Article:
Leveraging the RoleEntryPoint (Year of Azure – Week 12)

So the last two weeks have been fairly “code lite”, my apologies. Work has had me slammed the last 6 weeks or so and it was finally catching up with me. I took this week off (aka minimal conference calls/meetings), but today my phone is off, and I have NOTHING on my calendar. So I finally wanted to turn my hand to a more technical blog post.

When not architecting cloud solutions or writing code for clients, I’ve been leading Azure training. Something that usually comes up, and I make a point of diving into fairly well, its how to be aware of changes in a service’s environment. In the pre 1.3 SDK days, the default role entry points always had a method in them to handle configuration changes. But since that has gone away and we have the ability to use startup scripts, not as much attention gets paid to these things. So today we’ll review it and call out a few examples.

Yeah for code samples!

Methods and Events

There are two groups of hooks that allow us to respond to events or changes in role state/status; methods declared in the the RoleEntryPoint class and events in the RoleEnvironment class.But before we dive into these two, we should understand the lifecycle of a role instance.

According to an excellent post by the azure team from earlier this year, the sequence of events in role instances we can respond to are, OnStart, Changing, Changed, Stopping, and OnStop. I’ll add two items to this, Run, which follows OnStart, and StatusCheck which is used by the Azure agent to determine if the instance is “ready” to receive requests from the load balancer, or is “busy”.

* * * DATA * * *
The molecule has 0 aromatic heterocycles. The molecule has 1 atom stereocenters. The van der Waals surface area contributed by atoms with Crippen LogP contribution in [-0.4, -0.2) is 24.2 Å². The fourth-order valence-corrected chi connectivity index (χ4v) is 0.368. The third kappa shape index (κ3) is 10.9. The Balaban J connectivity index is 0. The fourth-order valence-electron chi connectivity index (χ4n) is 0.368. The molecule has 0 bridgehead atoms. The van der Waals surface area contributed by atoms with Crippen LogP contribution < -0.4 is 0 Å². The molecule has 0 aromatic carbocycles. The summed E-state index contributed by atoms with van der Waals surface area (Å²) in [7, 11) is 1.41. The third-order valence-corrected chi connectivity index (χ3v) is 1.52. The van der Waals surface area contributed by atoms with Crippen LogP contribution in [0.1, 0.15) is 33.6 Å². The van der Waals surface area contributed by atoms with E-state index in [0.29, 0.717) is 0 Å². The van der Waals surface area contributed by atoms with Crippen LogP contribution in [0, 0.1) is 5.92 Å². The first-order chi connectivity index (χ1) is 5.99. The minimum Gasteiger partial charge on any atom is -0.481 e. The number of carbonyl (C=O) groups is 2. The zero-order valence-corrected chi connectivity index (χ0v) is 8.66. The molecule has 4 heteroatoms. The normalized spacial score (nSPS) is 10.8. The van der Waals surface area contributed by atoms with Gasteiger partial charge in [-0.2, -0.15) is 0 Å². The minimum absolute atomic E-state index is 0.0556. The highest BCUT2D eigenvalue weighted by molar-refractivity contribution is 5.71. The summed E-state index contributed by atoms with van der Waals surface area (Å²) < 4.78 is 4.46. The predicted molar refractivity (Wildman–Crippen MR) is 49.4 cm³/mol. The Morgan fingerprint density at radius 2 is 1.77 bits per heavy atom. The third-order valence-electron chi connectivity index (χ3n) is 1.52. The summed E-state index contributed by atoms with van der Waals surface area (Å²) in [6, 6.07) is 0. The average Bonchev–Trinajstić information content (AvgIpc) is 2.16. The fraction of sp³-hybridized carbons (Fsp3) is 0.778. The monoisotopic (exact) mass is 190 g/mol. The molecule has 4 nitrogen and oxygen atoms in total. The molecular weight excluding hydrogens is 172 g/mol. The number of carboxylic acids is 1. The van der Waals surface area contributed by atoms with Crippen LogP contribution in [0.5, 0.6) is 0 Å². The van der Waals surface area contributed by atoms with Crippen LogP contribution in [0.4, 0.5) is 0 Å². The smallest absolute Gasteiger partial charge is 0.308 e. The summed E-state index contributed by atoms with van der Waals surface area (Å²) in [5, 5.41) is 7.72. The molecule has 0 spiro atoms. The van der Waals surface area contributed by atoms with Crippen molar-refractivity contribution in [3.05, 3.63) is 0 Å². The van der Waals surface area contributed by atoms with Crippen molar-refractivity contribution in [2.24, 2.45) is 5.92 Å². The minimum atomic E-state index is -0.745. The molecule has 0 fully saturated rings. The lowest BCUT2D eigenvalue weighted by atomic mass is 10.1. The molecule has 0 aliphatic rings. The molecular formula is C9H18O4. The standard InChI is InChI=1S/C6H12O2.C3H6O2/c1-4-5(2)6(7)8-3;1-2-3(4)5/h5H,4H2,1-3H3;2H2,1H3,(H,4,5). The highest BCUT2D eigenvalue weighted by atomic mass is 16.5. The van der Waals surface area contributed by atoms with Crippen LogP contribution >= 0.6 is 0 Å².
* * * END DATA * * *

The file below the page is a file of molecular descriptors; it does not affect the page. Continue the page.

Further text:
So lets walk through all these one by one.

OnStart is where it all begins. When a role instance is started the Azure Agent will reflect over the role’s primary assembly and upon finding a class that inherits from RoleEntryPoint, it will call that class’s OnStart method. Now by default, that method will usually look like this:

public override bool OnStart()
{
    // Set the maximum number of concurrent connections
    ServicePointManager.DefaultConnectionLimit = 12;

    // For information on handling configuration changes
    // see the MSDN topic at http://go.microsoft.com/fwlink/?LinkId=166357.

    return base.OnStart();
}

And if we created a WorkerRole, we’ll also have a default Run method that looks like this:

public override void Run()
{
    // This is a sample worker implementation. Replace with your logic.
    Trace.WriteLine("WorkerRole1 entry point called", "Information");

    while (true)
    {
        Thread.Sleep(10000);
        Trace.WriteLine("Working", "Information");

    }
}

The Run will be called after the OnStart. But here is a curveball, we can add a Run method to a webrole and it will be called by the Azure Agent.

Next up, we have the OnStop method.

public override void OnStop()
{
    try
    {
        // Add code here that runs when the role instance is to be stopped
    }
    catch (Exception e)
    {
        Trace.WriteLine("Exception during OnStop: " + e.ToString());
        // Take other action as needed.
    }
}

This method is a great place to try and allow our instance to shut down in a controlled and graceful manner. The catch is that we can’t take more than 30 seconds or the instance will be shut down hard. So anything we’re going to do, we’ll need to do quickly.

We do have another opportunity to start handling shut down. the RoleEnvironment.Stopping event. This is called once the instance has been taken out of the load balancer, but isn’t called when the guest VM is rebooted. Because this is an event, we have to create not just the event handler, but also wire it up:

RoleEnvironment.Stopping += RoleEnvironmentStopping;

private void RoleEnvironmentStopping(object sender, RoleEnvironmentStoppingEventArgs e)
{
    // Add code that is run when the role instance is being stopped
}

Now related to the load balancer, and another event we can handle is the StatusCheck. This can be used to tell the Agent if the role instance should or shouldn’t get requests from the load balancer.